According to state statute, each district is only allowed to increase its property tax each year by one percent, unless a levy is voted on to go beyond that one percent.
Sit explained the process: “Taxing districts, such as schools, cities, and King County are limited to a tax increase of one percent annually. For example, if a city received $1 million in property taxes one year, it can only receive $1.01 million the next year, plus any tax revenues generated by new construction. Individual tax bills are based on a number of factors, including if voters approve tax increases beyond the one percent limit.”
Hara said that through the levy process, voters are in charge of how much their taxes get increased.
“That’s kind of the beauty of it,” Hara said. “You’re in charge, not the bureaucrats.”
Within King County, there are 594 separate tax levy codes that have varying levy rates, and property tax is determined based on a mix of property valuation, taxing authority’s budget and voter-approved special levies. In some areas, over 50 percent of the property tax is voter-approved levies.
The 2015 tax statement will be based upon your 2014 property values. Property tax bills depend upon what special levies are approved by the voters and the adopted budgets by the taxing authorities, as well as property valuation.
APIs should check for senior exemption eligibility
Washington State has two programs that may help senior citizens or disabled persons pay property taxes or provide special assessments. The Property Tax Exemption Program provides a property tax reduction for qualified senior citizens and disabled persons in Washington State. The Property Tax Deferral Program allows the State of Washington to pay your taxes by placing a lien on your property. Once you no longer qualify for the program, the property taxes paid by the state on your behalf will need to be paid back plus a 5 percent interest charge.
In order to qualify for senior exemption, you must be 60 years or older, your house must be your primary residence, and you must have a gross income $35,000 or less.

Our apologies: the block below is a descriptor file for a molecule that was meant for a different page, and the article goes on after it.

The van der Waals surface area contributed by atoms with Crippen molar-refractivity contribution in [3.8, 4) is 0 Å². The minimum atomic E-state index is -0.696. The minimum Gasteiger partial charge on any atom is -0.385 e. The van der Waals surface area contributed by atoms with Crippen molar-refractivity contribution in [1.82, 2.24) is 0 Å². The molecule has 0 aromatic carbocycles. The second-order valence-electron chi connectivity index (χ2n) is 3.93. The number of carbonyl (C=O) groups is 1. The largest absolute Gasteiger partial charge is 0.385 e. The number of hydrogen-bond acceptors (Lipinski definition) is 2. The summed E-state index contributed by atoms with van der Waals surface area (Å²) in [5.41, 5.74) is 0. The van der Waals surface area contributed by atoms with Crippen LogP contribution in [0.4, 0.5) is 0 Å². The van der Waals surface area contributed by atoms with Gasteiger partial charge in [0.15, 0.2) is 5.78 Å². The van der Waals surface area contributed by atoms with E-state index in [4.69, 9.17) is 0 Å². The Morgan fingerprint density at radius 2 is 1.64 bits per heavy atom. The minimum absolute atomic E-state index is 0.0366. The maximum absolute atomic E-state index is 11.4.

“We see a lot of older APIs now and they should take a look and ask themselves if they might be eligible,” Hara said. “We can go back three years. So say you’re 65 now and you missed it and your income hadn’t changed and you met the criteria, you get three years of back revenue.”
Sit said that in many API families, the adult children handle the finances for their parents. He said family members in charge of the finances should pay special attention to whether their parents or grandparents qualify for exemptions.
“I think for most first and second generation APIs, they handle a lot of their parents’ affairs, even if they’re not elderly,” Sit said. “My folks are in their mid 50s and I handle all their taxes, all their day-to-day affairs. [Whether the financial caretaker is native English speaking or English speaking], have them look into their parents’ financial situation. See if they qualify. Or see what their tax situation is. A lot of times when someone is taking care of their family’s estate, they’re not sure of their tax situation. If you want to just take a look, all that information is online.”
Hara said that it’s important for the community to verify their information on the Assessor’s Office website, which contains all the information that is used to determine property values.
“We are very much an open data office,” Hara said. “So everything and anything that is related to property in King County is on our website. And most clearly we ask residents to take a look at their personal property to see if the characteristics are correct: the lot size, the size of your house, how many bedrooms and bathrooms you have, etc. because that’s important as to how we value their property. So if they see anything that’s wrong, please give us a call so we can make sure that it is absolutely correct.”
In order to better educate the public on the property valuation and taxation process, the Assessor’s Office holds hundreds of public meetings and presentations throughout the year, Sit said.
“Because your biggest asset, generally speaking for most people, is your house, you want to make sure that the information that we have is accurate and reflects the value we are placing,” Sit said.
For information on the Senior and Disability Exemptions, contact the Department of Assessments at (206) 296-3920. For property tax questions, call King County Treasury at (206) 296-0923. For assistance with tax matters, contact the King County Tax Advisor at (206) 477-1060. The number for the King County Assessor is (206) 296-7300. For more information, visit www.kingcounty.gov/assessor.